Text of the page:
|Arch width||Gender||Mean and std. deviation||P-value|
|Maxillary inter-canine||Female||33.27 ± 1.72||0.054|
|Male||34.18 ± 2.04|
|Mandibular inter-canine||Female||26.74 ± 1.75||0.927|
|Male||26.77 ± 1.58|
|Maxillary inter-first premolars||Female||39.77 ± 2.46||0.003|
|Male||41.5 ± 1.89|
|Mandibular inter-first premolars||Female||34.79 ± 1.99||0.082|
|Male||35.62 ± 1.82|
|Maxillary inter-second premolars||Female||44.79 ± 3.12||0.008|
|Male||46.61 ± 1.73|
|Mandibular inter-second premolars||Female||40.25 ± 2.13||<0.001|
|Male||42.3 ± 2.02|
|Maxillary inter-first molars||Female||49.02 ± 3.72||0.001|
|Male||51.83 ± 2.04|
|Mandibular inter-first molars||Female||45.15 ± 2.68||0.001|
|Male||48.01 ± 2.86|
Independent t-test and Mann Whitney U test showed a significant difference in mesiodistal width of teeth #13, 23, 36, 33, 41, and 44 between males and females (P<0.05). The mesiodistal width of tooth #41 in females was larger than that in males. In teeth #13, 23, 36, and 33, the mesiodistal width was larger in males than females. Also, significant differences were noted between males and females in maxillary inter-first premolars, maxillary and mandibular inter-second premolars, and maxillary and mandibular inter-first molars widths (P<0.05).
Comparison of mesiodistal width of the teeth in the maxilla and mandible between the right and left quadrants by paired t-test showed no significant difference in this regard between the right and left quadrants neither in the maxilla (P=0.178) nor in the mandible (P=0.287). Thus, the mean mesiodistal width of the teeth in the right and left sides was calculated and compared between males and females (Table 4). As shown, significant differences were noted in the mesiodistal width of maxillary canine (P=0.001) and mandibular canine (P=0.035) and first premolar (P=0.025) between males and females such that the mesiodistal width of the abovementioned teeth in females was smaller than that in males.
|Table 4. Comparison of mesiodistal width of the teeth between males and females.|
|Mesiodistal width||Gender||Mean and std. deviation||P-value|
|Maxilla||Tooth #1||Females||8.11 ± 0.45||0.94|
|Males||8.10 ± 0.63|
|Tooth #2||Females||6.18 ± 0.51||0.517|
|Males||6.09 ± 0.63|
|Tooth #3||Females||6.83 ± 0.37||0.001|
|Males||7.20 ± 0.50|
|Tooth #4||Females||6.07 ± 0.42||0.137|
|Males||6.24 ± 0.47|
|Tooth #5||Females||5.99 ± 0.41||0.197|
|Males||6.15 ± 0.48|
|Tooth #6||Females||9.45 ± 0.49||0.271|
|Males||9.64 ± 0.78|
|Tooth #1||Females||5.13 ± 0.38||0.053|
|Males||4.94 ± 0.43|
|Tooth #2||Females||5.60 ± 0.35||0.684|
|Males||5.56 ± 0.46|
|Tooth #3||Females||6.11 ± 0.48||0.035|
|Males||6.40 ± 0.60|
|Tooth #4||Females||6.35 ± 0.52||0.026|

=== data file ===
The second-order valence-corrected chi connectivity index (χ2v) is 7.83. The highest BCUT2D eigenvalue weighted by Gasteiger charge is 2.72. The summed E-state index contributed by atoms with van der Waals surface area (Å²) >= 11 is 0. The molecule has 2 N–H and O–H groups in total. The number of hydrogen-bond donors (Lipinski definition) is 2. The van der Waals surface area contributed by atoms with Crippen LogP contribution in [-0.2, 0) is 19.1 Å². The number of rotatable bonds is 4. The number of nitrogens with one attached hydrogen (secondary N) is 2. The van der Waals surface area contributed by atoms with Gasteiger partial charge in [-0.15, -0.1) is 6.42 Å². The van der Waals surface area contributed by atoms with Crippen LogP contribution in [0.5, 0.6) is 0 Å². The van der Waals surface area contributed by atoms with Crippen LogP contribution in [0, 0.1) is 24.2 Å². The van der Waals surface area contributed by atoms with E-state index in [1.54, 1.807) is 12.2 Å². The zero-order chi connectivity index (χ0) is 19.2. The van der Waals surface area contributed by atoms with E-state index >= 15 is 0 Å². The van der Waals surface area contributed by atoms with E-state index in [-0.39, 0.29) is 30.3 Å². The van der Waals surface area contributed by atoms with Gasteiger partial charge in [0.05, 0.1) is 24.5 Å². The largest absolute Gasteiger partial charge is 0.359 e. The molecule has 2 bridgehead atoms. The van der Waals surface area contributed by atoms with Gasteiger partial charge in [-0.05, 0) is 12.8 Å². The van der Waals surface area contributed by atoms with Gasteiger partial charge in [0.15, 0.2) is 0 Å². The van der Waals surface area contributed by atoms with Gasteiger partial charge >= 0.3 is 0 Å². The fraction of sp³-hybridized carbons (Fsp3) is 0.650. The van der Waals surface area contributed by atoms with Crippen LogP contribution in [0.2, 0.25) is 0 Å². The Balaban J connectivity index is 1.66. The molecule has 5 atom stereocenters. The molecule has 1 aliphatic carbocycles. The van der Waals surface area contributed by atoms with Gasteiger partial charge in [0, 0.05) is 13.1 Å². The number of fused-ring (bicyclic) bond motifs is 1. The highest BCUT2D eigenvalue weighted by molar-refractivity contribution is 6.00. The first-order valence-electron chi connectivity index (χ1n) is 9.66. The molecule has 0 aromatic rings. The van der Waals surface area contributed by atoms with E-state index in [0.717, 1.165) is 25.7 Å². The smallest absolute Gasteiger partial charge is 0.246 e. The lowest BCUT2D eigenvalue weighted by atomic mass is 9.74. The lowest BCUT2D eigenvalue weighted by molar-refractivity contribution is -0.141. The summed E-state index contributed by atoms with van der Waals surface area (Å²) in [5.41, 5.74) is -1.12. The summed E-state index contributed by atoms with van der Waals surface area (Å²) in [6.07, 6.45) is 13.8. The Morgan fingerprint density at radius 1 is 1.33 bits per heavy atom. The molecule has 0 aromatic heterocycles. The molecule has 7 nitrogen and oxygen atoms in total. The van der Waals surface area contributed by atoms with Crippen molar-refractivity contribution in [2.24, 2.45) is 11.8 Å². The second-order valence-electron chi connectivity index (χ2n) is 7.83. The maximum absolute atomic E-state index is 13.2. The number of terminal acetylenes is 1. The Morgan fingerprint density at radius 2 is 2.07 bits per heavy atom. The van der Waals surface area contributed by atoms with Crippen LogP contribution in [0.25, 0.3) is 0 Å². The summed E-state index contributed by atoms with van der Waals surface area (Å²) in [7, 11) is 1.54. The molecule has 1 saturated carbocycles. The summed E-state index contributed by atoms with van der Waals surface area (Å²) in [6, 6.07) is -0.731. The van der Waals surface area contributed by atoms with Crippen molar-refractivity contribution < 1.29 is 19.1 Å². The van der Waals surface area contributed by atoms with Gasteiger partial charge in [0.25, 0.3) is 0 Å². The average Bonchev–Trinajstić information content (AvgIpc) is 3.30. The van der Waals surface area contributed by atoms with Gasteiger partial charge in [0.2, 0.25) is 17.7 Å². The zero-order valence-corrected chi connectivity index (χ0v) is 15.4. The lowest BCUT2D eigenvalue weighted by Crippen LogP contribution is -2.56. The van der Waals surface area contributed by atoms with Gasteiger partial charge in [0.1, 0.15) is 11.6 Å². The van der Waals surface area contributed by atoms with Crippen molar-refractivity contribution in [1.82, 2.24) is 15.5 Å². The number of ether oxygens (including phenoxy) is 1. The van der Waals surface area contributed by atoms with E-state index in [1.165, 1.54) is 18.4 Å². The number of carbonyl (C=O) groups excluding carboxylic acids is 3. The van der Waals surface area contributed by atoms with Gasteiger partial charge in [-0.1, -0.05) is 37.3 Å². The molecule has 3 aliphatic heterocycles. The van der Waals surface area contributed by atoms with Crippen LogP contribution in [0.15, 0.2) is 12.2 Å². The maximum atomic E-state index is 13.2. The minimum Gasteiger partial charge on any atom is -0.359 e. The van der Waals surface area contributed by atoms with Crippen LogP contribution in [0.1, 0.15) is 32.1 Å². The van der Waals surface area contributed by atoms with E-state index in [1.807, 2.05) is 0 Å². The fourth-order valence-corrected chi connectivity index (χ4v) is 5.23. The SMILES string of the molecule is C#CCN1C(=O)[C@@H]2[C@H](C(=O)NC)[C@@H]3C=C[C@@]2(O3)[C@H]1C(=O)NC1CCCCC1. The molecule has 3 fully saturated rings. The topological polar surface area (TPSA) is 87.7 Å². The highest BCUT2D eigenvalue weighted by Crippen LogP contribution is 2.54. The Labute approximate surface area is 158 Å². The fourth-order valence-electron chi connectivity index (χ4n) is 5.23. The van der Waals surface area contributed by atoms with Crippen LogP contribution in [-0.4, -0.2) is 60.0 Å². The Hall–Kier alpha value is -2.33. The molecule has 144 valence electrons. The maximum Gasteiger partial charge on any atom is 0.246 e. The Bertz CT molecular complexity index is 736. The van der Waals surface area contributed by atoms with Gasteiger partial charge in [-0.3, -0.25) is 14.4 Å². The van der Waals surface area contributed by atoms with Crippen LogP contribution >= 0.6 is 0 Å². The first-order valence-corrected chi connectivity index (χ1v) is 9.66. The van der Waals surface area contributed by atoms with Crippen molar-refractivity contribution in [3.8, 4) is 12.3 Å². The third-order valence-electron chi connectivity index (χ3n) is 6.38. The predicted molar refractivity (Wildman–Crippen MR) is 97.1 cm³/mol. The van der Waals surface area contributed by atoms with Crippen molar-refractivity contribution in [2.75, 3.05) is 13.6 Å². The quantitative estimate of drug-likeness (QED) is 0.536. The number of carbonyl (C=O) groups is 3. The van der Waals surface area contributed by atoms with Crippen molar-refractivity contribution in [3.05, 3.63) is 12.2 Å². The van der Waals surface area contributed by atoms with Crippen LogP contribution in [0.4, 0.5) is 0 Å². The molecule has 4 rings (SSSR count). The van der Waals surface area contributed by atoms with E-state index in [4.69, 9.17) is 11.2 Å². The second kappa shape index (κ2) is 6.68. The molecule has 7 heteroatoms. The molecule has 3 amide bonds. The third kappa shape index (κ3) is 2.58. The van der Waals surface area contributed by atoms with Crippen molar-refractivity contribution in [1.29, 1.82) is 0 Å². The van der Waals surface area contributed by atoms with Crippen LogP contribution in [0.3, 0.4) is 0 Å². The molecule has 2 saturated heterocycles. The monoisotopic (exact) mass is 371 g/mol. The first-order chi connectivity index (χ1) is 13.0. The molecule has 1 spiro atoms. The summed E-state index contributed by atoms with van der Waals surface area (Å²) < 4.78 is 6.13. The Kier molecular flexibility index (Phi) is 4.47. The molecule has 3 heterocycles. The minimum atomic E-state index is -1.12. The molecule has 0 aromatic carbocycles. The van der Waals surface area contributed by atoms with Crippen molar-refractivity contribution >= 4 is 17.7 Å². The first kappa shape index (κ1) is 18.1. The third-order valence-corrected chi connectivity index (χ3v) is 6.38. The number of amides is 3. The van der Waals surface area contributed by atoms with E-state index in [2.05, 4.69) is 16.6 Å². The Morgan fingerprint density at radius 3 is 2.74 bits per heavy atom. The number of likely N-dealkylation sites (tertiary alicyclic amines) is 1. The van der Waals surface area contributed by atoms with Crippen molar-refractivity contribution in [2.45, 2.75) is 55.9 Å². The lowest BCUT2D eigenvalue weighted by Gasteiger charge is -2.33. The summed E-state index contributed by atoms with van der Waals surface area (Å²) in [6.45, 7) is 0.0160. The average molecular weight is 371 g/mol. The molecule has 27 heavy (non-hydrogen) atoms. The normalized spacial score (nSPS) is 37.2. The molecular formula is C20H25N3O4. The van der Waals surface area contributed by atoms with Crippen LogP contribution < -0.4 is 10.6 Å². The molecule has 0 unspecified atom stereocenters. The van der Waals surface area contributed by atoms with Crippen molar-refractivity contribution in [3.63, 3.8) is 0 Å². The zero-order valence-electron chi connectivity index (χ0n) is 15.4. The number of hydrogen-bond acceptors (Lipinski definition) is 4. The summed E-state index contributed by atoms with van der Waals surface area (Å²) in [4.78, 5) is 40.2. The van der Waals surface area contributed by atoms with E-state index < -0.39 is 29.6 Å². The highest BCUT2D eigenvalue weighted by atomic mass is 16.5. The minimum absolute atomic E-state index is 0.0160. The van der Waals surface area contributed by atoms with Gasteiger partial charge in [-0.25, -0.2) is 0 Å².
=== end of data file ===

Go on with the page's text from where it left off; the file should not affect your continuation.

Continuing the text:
|Males||6.64 ± 0.50|
|Tooth #5||Females||6.71 ± 0.41||0.104|
|Males||7.01 ± 0.90|
|Tooth #6||Females||10.17 ± 0.72||0.058|
|Males||10.60 ± 0.77|
Considering the normal distribution of data, the Pearson’s correlation test was used to analyze the correlation of mesiodistal width of the teeth and arch size in the maxilla and mandible. The results showed 70% correlation between mesiodistal width of the teeth and maxillary arch size, which was statistically significant (P<0.001). Also, the correlation between mesiodistal width of the teeth and mandibular arch size was 73%, which was statistically significant as well (P<0.001). The correlation between the maxillary and mandibular arch sizes was 89%, which was also statistically significant (P<0.001).
Tooth size and arch size are influenced by a number of factors such as age, gender, and race. Assessment of tooth size and arch size is important in orthodontic treatment and forensic medicine [2,9]. Teeth can greatly help in age estimation, and gender and race determination for identification of burned or decomposed corpse. Studies on sexual dimorphism can provide valuable anthropological and epidemiological information . Racial differences in tooth dimensions are an important topic in this respect; however, the findings of studies on each race are only generalizable to the respective racial population. Thus, assessment of tooth dimensions and their ratios is imperative in different races .
Considering the lack of comprehensive studies regarding tooth size measurements and the controversial results in this respect, as well as the significance of this topic for identification purposes in forensic medicine, this study aimed to assess the mesiodistal tooth width and arch size in an Iranian population using CBCT.